Canada’s last federally funded Residential School did not close until 1996.
In 2008, the Truth and Reconciliation Commission was established and, less than a decade later, issued its final report, which concluded with 94 Calls to Action. The Calls included promoting public dialogue and public initiatives for reconciliation; the creation of age-appropriate curriculum on residential schools for Kindergarten to Grade 12; providing teaching material on the history and legacy of residential schools in the public school system in addition to building student capacity for intercultural understanding, empathy, and mutual respect.
Indigenous Peoples and the World Wars | The Canadian Encyclopedia
The world wars were dramatic events for Indigenous peoples in Canada. Conflict offered these marginalized populations opportunities to renew warrior cultural traditions, reaffirm sacred treaties, prove their worth to indifferent non-Indigenous Canadians, break down social barriers and find good jobs.
The Oka Crisis, also known as the Kanesatake Resistance or the Mohawk Resistance at Kanesatake, was a 78-day standoff (11 July–26 September 1990) between Mohawk protesters, Quebec police, the RCMP and the Canadian Army. It took place in the community of Kanesatake, near the Town of Oka, on the north shore of Montreal. Related protests and violence occurred in the Kahnawake reserve, to the south of Montreal. Tensions were high, particularly after the death of Corporal Marcel Lemay, a Sûreté du Québec police officer. Eventually, the army was called in and the protest ended.
Through Mala’s Eyes | Government of Canada
This series of lesson plans, built around the first-person narrative of a 12-year-old Inuk boy, will help you and your students appreciate life in the Inuit community of Salluit, in the northern part of Nunavik, Northern Quebec. Although designed for students from 9 to 12 years of age, some of the lesson plans and strategies in this unit can be adapted for other grade levels.
Claire and her Grandfather | Government of Canada
The story of Claire and her Grandfather is designed to enhance young people’s awareness of some of the many contributions and inventions by Aboriginal people. The story is meant to be a versatile teaching tool for children ages 7-12, although older students might enjoy the story and its images. Teachers of children in the target age group can use the story to initiate a broader examination of the many historical and contemporary contributions of First Nations and Inuit to Canada and the world.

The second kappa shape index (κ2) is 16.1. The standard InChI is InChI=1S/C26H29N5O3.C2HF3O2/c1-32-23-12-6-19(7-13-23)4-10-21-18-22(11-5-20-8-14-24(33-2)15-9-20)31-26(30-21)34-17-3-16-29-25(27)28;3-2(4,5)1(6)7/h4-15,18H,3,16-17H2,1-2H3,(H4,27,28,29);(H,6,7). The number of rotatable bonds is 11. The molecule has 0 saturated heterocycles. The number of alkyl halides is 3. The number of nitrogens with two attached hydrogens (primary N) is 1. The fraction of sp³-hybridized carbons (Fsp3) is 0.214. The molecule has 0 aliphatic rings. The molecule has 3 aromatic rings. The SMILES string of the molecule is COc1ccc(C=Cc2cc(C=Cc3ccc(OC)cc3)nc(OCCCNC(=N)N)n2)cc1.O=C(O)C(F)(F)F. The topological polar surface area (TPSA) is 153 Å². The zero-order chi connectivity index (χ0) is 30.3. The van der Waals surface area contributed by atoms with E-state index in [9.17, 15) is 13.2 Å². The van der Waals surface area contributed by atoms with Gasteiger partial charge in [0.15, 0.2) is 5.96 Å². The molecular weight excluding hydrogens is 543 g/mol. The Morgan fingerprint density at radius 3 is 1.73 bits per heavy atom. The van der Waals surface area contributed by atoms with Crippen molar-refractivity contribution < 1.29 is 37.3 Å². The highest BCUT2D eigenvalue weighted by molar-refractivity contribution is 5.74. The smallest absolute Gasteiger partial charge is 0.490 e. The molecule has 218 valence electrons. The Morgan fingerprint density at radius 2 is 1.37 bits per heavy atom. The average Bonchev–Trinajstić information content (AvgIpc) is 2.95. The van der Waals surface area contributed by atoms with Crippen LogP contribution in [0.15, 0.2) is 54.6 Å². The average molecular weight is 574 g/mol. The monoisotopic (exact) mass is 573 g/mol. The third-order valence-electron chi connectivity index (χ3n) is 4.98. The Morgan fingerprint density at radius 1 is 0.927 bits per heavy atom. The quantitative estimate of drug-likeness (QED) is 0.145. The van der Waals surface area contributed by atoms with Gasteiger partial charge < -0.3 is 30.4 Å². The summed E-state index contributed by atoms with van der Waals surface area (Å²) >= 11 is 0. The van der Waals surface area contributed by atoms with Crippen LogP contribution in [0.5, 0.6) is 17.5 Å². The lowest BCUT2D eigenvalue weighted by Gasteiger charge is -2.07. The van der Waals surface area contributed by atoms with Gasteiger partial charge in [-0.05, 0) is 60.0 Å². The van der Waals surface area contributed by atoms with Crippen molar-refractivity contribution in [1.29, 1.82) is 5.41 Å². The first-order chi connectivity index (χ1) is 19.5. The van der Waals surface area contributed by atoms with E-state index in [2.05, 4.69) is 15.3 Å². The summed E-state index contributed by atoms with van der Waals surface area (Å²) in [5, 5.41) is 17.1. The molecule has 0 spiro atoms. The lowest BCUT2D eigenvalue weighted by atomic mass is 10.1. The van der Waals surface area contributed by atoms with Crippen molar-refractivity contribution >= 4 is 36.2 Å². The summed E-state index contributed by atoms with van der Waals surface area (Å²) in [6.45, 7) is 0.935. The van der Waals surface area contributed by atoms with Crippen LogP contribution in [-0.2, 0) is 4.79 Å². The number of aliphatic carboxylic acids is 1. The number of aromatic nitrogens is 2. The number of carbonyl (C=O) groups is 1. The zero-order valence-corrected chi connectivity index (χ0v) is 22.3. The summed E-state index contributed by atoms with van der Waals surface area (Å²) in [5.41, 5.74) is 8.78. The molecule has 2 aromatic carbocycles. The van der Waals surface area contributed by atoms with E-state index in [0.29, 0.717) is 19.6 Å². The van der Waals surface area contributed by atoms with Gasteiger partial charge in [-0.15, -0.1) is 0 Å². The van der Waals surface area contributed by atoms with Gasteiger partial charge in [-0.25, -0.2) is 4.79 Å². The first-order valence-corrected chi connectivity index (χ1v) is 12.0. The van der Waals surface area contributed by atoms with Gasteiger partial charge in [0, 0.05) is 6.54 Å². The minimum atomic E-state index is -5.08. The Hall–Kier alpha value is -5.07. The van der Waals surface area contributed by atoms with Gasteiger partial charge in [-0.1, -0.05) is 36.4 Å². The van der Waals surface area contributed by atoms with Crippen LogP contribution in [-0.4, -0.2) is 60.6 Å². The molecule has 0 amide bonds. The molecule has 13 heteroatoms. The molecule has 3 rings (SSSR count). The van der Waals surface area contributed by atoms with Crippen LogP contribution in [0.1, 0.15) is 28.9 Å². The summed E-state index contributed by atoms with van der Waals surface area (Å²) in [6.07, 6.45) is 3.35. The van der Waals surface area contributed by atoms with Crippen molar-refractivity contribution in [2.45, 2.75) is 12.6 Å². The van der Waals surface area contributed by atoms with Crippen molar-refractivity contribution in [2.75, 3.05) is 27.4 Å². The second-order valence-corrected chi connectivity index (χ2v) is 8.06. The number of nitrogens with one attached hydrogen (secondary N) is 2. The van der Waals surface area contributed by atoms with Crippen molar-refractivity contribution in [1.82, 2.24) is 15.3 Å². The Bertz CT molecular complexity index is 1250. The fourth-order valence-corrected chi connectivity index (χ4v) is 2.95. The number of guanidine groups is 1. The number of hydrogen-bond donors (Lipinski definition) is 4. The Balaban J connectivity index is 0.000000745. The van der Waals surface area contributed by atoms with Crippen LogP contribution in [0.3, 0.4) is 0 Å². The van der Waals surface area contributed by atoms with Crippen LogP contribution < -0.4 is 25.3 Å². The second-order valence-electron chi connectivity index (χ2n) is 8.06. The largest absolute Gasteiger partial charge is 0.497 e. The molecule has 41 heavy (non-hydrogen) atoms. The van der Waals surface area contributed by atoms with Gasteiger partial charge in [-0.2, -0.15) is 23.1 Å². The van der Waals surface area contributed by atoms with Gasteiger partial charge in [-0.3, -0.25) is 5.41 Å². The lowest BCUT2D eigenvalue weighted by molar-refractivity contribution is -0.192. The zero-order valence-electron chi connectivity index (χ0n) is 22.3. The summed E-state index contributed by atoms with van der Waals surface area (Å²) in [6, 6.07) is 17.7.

Kindergarten to Grade 2
The Learning Circle, Ages 4 to 7 | Government of Canada
The Learning Circle has been produced to help meet Canadian educators’ growing need for elementary-level learning exercises on First Nations. It is the first in a series of four classroom guides on First Nations in Canada. The Learning Circle is organized in thematic units, each with its own teaching activities. Units are designed to give teachers and students simple but effective exercises, projects and activities that will encourage students to learn more about First Nations. Educators can follow some of the exercises as stand-alone units on First Nations topics, or integrate them with existing curricula on Aboriginal peoples.
Grades 3 to 6
The Learning Circle, Ages 8 to 11 and Ages 12 to 14 | Government of Canada
The Learning Circle has been produced to help meet Canadian educators’ growing need for elementary-level learning exercises on First Nations. These two classroom guides are the second and third in a series of four on First Nations in Canada. The Learning Circle is organized in thematic units, each with its own teaching activities. Units are designed to give teachers and students simple but effective exercises, projects and activities that will encourage students to learn more about First Nations. Educators can follow some of the exercises as stand-alone units on First Nations topics, or integrate them with existing curricula on Aboriginal peoples.
Kids’ Stop Teaching Resources | Government of Canada
Find fact sheets and activities about Indigenous peoples, culture and history for ages 8 to 11.
The Learning Circle, Ages 12 to 14 and Ages 14 to 16 | Government of Canada
The Learning Circle has been produced to help meet Canadian educators’ growing need for elementary-level learning exercises on First Nations. These two classroom guides are the third and fourth in a series of four on First Nations in Canada. The Learning Circle is organized in thematic units, each with its own teaching activities. Units are designed to give teachers and students simple but effective exercises, projects and activities that will encourage students to learn more about First Nations. Educators can follow some of the exercises as stand-alone units on First Nations topics, or integrate them with existing curricula on Aboriginal peoples.
What are Pow Wows? | Western Québec School Board
A Pow Wow is a celebration of culture, of sharing and of spiritual growth. The traditional Pow Wow of the Kitigan Zibi First Nation was held June 3 to June 5. It is held annually and welcomes many First Nations from across Turtle Island.
Western Québec teacher Drew Wapachee McDougall, a member of Kitigan Zibi, shares what Pow Wows mean to her:
What does it mean to be Two-Spirited? | Western Québec School Board
June is not only Indigenous History Month, but also Pride Month, the month designated by provinces like Quebec and Ontario to celebrate the diversity in the identities of LGBTQ2S people, underline the social, cultural and political progress made in recent decades, and advocate for the safety and inclusion of Proud people around the world.
Today, Two-Spirit (represented by the 2S in LGBTQ2S) is a term used to broadly reference Indigenous individuals in the LGBTQ community. Some Indigenous North-Americans use this term to describe their gender, sexual, or spiritual identities.